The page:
13. We were only dating 6 mths when we got married so we had a super short engagement to wedding period. Maybe 2 mths? Just long enough to plan a church wedding of 300ish. We kept it simple though and I couldn't get some of things I wanted because of the short notice.
  14. Your house ,your rules ,just set expectations and follow through kids will usually come along. I have a friend that has a toy store in her playroom. Everything in its' place with lots of fragile expensive toys. My kids have toyboxes. They don't have tons of fragile expensive toys because we don't buy them. We buy sturdy old fashioned toys and only a few. So naturally their play and their clean up are a bit different then ours. My kids quickly learnt if they took it out,they had to be gentle and put it back if they wanted to play with the toys. They learned because limits were set. In our case both parents set limits but if you had to, do it on your own. I would expect a parent to replace anything broken but I also wouldn't put out something really precious like that poor boy who lost his memento. When large groups of kids would come over my toy store friends house (like a bible study) she would cover(blanket) the toys she didn't want played with. No reason to stop having friends over :) and best of all both sets of kids learn relationship skills. Who knows maybe some day they will be dorm mates and need those skills.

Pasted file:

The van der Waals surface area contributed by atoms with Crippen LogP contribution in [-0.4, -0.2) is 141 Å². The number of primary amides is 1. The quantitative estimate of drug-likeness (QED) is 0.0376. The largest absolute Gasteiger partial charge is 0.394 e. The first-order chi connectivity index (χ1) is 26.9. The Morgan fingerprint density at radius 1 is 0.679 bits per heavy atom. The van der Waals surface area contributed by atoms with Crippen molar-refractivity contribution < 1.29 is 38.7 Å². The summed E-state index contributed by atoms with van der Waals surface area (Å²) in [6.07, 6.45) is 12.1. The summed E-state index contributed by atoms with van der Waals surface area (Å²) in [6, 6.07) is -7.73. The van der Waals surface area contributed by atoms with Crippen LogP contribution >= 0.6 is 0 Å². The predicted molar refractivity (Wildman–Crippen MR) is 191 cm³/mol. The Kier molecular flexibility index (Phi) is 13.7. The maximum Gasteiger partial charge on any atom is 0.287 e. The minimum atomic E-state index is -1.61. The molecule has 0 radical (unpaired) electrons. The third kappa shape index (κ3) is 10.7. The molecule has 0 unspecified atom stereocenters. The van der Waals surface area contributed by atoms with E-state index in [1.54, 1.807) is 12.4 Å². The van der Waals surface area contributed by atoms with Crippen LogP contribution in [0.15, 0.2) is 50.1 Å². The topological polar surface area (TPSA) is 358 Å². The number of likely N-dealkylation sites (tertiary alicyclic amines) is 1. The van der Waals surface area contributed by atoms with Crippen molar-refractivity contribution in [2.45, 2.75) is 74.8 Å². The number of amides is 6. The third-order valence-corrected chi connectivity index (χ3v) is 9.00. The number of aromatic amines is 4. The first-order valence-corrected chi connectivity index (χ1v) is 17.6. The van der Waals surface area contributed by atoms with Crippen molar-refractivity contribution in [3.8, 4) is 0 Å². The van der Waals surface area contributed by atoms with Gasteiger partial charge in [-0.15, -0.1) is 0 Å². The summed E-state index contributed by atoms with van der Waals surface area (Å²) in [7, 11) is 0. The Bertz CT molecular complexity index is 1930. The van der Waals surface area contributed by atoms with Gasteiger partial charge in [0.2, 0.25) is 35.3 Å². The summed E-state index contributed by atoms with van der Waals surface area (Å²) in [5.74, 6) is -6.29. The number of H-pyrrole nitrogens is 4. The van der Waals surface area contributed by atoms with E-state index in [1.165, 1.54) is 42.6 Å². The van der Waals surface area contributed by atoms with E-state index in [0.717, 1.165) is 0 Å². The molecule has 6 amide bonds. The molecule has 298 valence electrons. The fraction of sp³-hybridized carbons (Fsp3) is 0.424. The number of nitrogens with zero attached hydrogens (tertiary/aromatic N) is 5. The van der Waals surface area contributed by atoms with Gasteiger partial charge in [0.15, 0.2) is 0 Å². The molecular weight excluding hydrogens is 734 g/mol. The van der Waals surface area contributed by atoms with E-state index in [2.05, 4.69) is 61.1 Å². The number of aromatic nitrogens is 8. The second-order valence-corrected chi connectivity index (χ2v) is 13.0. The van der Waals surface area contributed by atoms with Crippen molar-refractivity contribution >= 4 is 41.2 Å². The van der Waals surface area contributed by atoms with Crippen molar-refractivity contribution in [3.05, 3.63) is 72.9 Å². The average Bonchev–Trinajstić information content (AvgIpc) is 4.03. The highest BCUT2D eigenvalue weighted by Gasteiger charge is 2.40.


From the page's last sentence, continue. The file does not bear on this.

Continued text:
15. Most subjects they are independent. What we do together is some hands on projects discussions on what we are reading/writing games for review field trips Just realized I get to do only the stuff I considered "fun" in school. As my kids hit high school age (two in college) they pretty much did all their work on their own. Occasionally they would need help and we would do a few min of tutoring.
  16. Yeah I think it's pretty disrespectful for you to buy the property knowing they were there and now expect them to change.
  17. Two of mine learned to read around 3 on their own and yes I did do phonics with them. Now they are both grown one is a fantastic speller ,the other.... LOL So in our case the jury is out.
  18. me too! I always feel so dirty after cleaning the bathroom I want a shower anyway so now .... LOL
  19. My therapist suggested it LOL for help with the overwhelmed feeling and that doing it together also helps build a "It's our house" feeling. They also seem to appreciate what I do more since we started doing that. We usually only clean about 1.5 hours and it does really help me feel not so overwhelmed. We do have some days every year where we work all day. In the spring/fall usually when we get everything set up outside for summer (pool,wash outdoor furniture etc..) or batten down the hatches for winter.